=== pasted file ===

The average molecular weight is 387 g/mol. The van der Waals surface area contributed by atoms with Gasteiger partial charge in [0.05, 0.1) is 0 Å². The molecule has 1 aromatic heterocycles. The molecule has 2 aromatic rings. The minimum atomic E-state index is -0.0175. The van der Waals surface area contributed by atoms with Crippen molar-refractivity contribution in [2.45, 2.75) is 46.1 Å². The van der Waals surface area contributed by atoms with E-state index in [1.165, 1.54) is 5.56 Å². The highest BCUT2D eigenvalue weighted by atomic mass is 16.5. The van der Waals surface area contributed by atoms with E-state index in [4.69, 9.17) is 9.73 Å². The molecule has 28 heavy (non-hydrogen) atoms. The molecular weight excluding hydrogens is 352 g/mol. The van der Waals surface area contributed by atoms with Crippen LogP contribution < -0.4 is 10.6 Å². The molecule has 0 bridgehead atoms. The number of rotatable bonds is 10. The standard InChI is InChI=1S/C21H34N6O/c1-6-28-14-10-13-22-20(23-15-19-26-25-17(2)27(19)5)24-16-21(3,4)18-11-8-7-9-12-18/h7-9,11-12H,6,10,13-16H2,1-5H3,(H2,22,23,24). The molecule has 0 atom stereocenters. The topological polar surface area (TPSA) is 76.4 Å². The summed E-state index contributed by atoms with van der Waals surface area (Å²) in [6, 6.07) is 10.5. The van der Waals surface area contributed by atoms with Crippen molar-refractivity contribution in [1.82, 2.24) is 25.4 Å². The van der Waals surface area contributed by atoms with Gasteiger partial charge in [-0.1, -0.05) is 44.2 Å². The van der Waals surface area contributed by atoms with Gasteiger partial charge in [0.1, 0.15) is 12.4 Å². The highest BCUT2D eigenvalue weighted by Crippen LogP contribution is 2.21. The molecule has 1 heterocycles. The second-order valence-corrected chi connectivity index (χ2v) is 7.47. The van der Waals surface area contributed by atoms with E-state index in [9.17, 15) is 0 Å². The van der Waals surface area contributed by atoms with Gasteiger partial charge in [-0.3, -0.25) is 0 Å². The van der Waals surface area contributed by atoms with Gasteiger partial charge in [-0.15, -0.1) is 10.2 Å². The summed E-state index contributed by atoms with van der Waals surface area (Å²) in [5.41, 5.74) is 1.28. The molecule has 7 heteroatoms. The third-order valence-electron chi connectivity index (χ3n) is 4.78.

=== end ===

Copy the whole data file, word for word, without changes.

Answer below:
The average molecular weight is 387 g/mol. The van der Waals surface area contributed by atoms with Gasteiger partial charge in [0.05, 0.1) is 0 Å². The molecule has 1 aromatic heterocycles. The molecule has 2 aromatic rings. The minimum atomic E-state index is -0.0175. The van der Waals surface area contributed by atoms with Crippen molar-refractivity contribution in [2.45, 2.75) is 46.1 Å². The van der Waals surface area contributed by atoms with E-state index in [1.165, 1.54) is 5.56 Å². The highest BCUT2D eigenvalue weighted by atomic mass is 16.5. The van der Waals surface area contributed by atoms with E-state index in [4.69, 9.17) is 9.73 Å². The molecule has 28 heavy (non-hydrogen) atoms. The molecular weight excluding hydrogens is 352 g/mol. The van der Waals surface area contributed by atoms with Crippen LogP contribution < -0.4 is 10.6 Å². The molecule has 0 bridgehead atoms. The number of rotatable bonds is 10. The standard InChI is InChI=1S/C21H34N6O/c1-6-28-14-10-13-22-20(23-15-19-26-25-17(2)27(19)5)24-16-21(3,4)18-11-8-7-9-12-18/h7-9,11-12H,6,10,13-16H2,1-5H3,(H2,22,23,24). The molecule has 0 atom stereocenters. The topological polar surface area (TPSA) is 76.4 Å². The summed E-state index contributed by atoms with van der Waals surface area (Å²) in [6, 6.07) is 10.5. The van der Waals surface area contributed by atoms with Crippen molar-refractivity contribution in [1.82, 2.24) is 25.4 Å². The van der Waals surface area contributed by atoms with Gasteiger partial charge in [-0.1, -0.05) is 44.2 Å². The van der Waals surface area contributed by atoms with Gasteiger partial charge in [0.1, 0.15) is 12.4 Å². The highest BCUT2D eigenvalue weighted by Crippen LogP contribution is 2.21. The molecule has 1 heterocycles. The second-order valence-corrected chi connectivity index (χ2v) is 7.47. The van der Waals surface area contributed by atoms with E-state index in [9.17, 15) is 0 Å². The van der Waals surface area contributed by atoms with Gasteiger partial charge in [-0.3, -0.25) is 0 Å². The van der Waals surface area contributed by atoms with Gasteiger partial charge in [-0.15, -0.1) is 10.2 Å². The summed E-state index contributed by atoms with van der Waals surface area (Å²) in [5.41, 5.74) is 1.28. The molecule has 7 heteroatoms. The third-order valence-electron chi connectivity index (χ3n) is 4.78.